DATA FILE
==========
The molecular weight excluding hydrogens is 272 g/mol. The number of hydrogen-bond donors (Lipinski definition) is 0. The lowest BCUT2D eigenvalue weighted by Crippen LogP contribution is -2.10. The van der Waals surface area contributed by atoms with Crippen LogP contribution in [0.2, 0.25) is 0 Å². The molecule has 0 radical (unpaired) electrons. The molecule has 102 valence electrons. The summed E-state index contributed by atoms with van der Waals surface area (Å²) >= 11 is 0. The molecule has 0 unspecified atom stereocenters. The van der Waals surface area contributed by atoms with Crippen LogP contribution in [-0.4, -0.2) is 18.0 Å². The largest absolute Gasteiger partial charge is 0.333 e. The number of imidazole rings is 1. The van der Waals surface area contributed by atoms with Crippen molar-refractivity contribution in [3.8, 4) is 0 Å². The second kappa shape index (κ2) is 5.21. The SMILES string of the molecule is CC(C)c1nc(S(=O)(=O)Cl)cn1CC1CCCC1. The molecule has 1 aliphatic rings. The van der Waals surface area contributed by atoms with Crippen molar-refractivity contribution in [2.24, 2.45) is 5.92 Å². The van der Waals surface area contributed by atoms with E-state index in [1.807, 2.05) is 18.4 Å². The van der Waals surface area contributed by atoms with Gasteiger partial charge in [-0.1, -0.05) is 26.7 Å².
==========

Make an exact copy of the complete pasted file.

The molecular weight excluding hydrogens is 272 g/mol. The number of hydrogen-bond donors (Lipinski definition) is 0. The lowest BCUT2D eigenvalue weighted by Crippen LogP contribution is -2.10. The van der Waals surface area contributed by atoms with Crippen LogP contribution in [0.2, 0.25) is 0 Å². The molecule has 0 radical (unpaired) electrons. The molecule has 102 valence electrons. The summed E-state index contributed by atoms with van der Waals surface area (Å²) >= 11 is 0. The molecule has 0 unspecified atom stereocenters. The van der Waals surface area contributed by atoms with Crippen LogP contribution in [-0.4, -0.2) is 18.0 Å². The largest absolute Gasteiger partial charge is 0.333 e. The number of imidazole rings is 1. The van der Waals surface area contributed by atoms with Crippen molar-refractivity contribution in [3.8, 4) is 0 Å². The second kappa shape index (κ2) is 5.21. The SMILES string of the molecule is CC(C)c1nc(S(=O)(=O)Cl)cn1CC1CCCC1. The molecule has 1 aliphatic rings. The van der Waals surface area contributed by atoms with Crippen molar-refractivity contribution in [2.24, 2.45) is 5.92 Å². The van der Waals surface area contributed by atoms with E-state index in [1.807, 2.05) is 18.4 Å². The van der Waals surface area contributed by atoms with Gasteiger partial charge in [-0.1, -0.05) is 26.7 Å².